•The types of generators available on the market today do not encompass all radiopharmaceutical agents, and are limited Mo-99/Tc-99m generators, Sr-82/Rb-82 generators, Ge-68/Ga-68 generators, Sr-90/Y-90 generators, and W-188/Re-188 generators.
•In the radiopharmacy model, providers rely on same-day shipping from a geographically close radiopharmacy, of read-to-use radiopharmaceutical does having a relatively short shelf-life.
Market Overview—Scope of Study
•This research service pertains to the US market, with a base year of 2012, and discusses medical radiopharmaceuticals used in nuclear medicine and molecular imaging during diagnostic and therapeutic procedures on humans across US healthcare facilities.
•Not included in the market sizing assessment for the purpose of this study are products that are ancillary to the actual radiopharmaceutical doses, including:
- Nuclear medicine and PET equipment and accessories are used in conjunction with or for the injection of radiopharmaceuticals.
- Adjunct pharmacological (non-radioactive) are agents commonly used alongside radiopharmaceuticals such as dipyridamole, adenosine, regadenoson, dobutamine (used for stress imaging), aminophylline (antidote used to reverse stress agents), and sincalide (used to empty gallbladder hepatobiliary imaging).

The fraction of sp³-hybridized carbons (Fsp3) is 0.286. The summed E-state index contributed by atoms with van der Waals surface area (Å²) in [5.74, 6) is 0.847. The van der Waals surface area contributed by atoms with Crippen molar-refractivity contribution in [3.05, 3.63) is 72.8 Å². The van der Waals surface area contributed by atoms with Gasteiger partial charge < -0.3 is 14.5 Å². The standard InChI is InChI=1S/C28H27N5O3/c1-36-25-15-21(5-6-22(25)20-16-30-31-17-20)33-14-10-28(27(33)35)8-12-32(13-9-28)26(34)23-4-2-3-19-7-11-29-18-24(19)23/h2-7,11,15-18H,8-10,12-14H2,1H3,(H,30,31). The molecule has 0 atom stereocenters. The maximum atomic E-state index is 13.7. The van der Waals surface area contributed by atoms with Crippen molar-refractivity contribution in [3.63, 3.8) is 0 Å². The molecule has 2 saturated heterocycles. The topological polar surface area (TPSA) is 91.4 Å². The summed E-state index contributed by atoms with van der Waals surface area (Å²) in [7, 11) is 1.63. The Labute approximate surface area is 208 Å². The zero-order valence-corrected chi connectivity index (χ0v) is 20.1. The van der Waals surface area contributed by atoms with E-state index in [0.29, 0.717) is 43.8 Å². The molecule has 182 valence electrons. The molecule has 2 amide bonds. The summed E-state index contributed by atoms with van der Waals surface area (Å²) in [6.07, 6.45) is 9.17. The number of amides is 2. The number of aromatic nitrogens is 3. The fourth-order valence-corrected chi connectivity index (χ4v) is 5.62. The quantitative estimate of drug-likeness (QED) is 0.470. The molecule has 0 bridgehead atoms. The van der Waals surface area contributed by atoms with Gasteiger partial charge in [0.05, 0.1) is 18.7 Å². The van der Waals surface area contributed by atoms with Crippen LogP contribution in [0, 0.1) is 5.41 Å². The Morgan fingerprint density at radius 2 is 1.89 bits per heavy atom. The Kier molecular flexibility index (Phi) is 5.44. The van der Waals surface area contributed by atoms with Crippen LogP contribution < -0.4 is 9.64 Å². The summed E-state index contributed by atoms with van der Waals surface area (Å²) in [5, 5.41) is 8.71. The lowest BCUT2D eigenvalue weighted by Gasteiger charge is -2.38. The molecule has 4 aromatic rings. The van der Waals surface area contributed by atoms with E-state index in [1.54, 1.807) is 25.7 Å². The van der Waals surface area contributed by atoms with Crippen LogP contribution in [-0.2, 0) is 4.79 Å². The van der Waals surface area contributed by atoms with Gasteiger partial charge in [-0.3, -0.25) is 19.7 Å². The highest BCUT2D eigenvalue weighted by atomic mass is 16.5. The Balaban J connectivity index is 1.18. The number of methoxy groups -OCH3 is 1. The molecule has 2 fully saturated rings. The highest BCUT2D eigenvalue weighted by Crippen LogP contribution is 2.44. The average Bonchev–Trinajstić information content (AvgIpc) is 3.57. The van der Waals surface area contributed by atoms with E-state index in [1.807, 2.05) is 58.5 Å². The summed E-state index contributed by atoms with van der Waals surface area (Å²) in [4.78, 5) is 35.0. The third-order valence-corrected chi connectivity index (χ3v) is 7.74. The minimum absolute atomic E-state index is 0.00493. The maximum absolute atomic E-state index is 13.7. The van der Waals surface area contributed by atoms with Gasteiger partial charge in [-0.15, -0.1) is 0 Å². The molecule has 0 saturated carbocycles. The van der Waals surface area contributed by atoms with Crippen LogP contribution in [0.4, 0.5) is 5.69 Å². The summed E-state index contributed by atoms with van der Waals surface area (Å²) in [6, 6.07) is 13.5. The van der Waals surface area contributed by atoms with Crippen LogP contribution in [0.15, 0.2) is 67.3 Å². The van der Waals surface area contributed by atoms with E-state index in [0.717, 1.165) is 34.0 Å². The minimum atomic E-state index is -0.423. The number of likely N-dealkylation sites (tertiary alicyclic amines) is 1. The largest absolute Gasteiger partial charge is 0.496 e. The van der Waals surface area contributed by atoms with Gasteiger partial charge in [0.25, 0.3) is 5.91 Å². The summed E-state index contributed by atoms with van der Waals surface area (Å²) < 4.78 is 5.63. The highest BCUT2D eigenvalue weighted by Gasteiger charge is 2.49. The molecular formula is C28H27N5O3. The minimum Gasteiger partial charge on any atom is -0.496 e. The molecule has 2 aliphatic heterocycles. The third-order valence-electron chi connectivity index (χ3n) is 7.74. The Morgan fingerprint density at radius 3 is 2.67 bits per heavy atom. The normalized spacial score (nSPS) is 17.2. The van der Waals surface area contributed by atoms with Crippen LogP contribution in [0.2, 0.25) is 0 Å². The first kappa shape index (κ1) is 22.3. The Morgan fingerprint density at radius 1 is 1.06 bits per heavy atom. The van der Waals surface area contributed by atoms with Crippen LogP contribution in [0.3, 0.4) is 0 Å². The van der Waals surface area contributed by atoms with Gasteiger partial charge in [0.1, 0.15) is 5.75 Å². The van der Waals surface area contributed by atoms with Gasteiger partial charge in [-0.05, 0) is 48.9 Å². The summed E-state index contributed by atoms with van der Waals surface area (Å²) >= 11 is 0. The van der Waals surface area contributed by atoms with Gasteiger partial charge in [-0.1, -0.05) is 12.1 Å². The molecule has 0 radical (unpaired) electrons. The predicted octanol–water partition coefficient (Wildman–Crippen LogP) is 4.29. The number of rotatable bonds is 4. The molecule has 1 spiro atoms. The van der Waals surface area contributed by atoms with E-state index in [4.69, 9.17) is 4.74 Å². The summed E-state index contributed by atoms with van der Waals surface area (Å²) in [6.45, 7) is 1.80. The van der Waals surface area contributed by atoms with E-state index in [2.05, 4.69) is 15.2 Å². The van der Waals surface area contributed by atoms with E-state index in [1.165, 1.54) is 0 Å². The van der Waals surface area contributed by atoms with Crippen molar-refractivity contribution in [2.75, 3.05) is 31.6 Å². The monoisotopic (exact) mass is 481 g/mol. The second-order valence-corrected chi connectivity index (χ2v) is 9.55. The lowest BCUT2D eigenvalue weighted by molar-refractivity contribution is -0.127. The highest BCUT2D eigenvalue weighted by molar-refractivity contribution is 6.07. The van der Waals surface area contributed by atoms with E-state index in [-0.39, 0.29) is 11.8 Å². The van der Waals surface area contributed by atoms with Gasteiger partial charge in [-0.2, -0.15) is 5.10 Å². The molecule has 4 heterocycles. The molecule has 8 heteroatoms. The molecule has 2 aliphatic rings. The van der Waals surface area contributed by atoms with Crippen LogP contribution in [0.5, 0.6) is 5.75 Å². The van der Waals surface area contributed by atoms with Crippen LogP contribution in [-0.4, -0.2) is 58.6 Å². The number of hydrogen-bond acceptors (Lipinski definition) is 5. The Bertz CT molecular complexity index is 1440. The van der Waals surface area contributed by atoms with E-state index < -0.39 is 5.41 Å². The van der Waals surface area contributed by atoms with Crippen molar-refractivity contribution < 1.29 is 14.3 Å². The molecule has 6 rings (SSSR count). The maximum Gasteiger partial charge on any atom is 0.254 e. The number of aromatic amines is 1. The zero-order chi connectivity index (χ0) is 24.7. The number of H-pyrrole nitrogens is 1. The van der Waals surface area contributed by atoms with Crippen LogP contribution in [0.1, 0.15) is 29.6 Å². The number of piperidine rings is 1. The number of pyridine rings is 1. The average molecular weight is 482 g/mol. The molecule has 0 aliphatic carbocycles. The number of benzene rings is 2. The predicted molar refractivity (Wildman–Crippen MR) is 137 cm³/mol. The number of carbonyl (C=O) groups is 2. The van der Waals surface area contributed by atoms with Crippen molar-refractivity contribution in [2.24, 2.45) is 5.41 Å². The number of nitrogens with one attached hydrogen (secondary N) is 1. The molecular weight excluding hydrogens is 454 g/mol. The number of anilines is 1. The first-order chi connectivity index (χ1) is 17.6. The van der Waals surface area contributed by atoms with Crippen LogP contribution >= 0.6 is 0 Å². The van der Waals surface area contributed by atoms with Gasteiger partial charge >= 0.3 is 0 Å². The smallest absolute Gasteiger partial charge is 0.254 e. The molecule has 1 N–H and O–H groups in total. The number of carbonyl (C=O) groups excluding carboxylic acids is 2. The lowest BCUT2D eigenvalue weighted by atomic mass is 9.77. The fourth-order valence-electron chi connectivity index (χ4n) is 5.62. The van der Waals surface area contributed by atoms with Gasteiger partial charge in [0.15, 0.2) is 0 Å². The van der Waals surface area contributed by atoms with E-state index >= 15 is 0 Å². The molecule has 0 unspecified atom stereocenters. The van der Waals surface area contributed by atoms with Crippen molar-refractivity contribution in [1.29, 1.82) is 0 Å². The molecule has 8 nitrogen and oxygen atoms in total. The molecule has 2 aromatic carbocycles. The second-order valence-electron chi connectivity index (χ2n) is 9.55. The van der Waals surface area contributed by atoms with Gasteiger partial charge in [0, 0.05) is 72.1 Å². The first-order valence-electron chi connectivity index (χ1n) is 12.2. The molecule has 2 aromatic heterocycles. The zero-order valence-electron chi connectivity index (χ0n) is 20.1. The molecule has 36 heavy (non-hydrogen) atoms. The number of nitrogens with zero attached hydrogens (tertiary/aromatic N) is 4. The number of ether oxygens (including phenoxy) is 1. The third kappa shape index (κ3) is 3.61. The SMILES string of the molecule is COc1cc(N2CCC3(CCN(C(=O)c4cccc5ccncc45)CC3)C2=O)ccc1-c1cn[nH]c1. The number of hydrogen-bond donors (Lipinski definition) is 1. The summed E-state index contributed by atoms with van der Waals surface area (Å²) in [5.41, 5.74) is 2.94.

- Ancillary products sold as part of cold kits (e.g. ligand, reducing agent, buffer to adjust the pH, and stabilizing agents and excipients) are used on-site for the preparation of radiopharmaceutical injections that can be sold bundled or separately from the associated radioisotope dose.
- Medical devices that use radiopharmaceuticals, such as Yttrium-90 microsphere devices, are specialty products
- Radiopharmaceuticals used during radiotherapy applications such as brachytherapy and radiation therapy (e.g. external beam radiotherapy, intensity-modulated radiation therapy, and image-guided radiation therapy).
Key Questions This Study Will Answer
• Is the recent market slowdown a permanent readjustment of the market, or will the current stability give way to an increasing growth pattern?
• Which segments of the market are most likely to drive market growth back to its historical rates, and over which period of time?
• What are the key radiopharmaceutical products in the market and on the horizon that will stimulate growth in market demand for SPECT and PET radiopharmaceuticals?
• What role are evolving clinical guidelines expected to play in favor or to the detriment of each imaging modality in the current and future market?
• What type of impact is the trend toward personalized medicine expected to have on the evolution of the therapeutic radiopharmaceuticals market?
• What is the outlook on the current industry dynamics and the expected evolution of market concentration around the top five industry participants?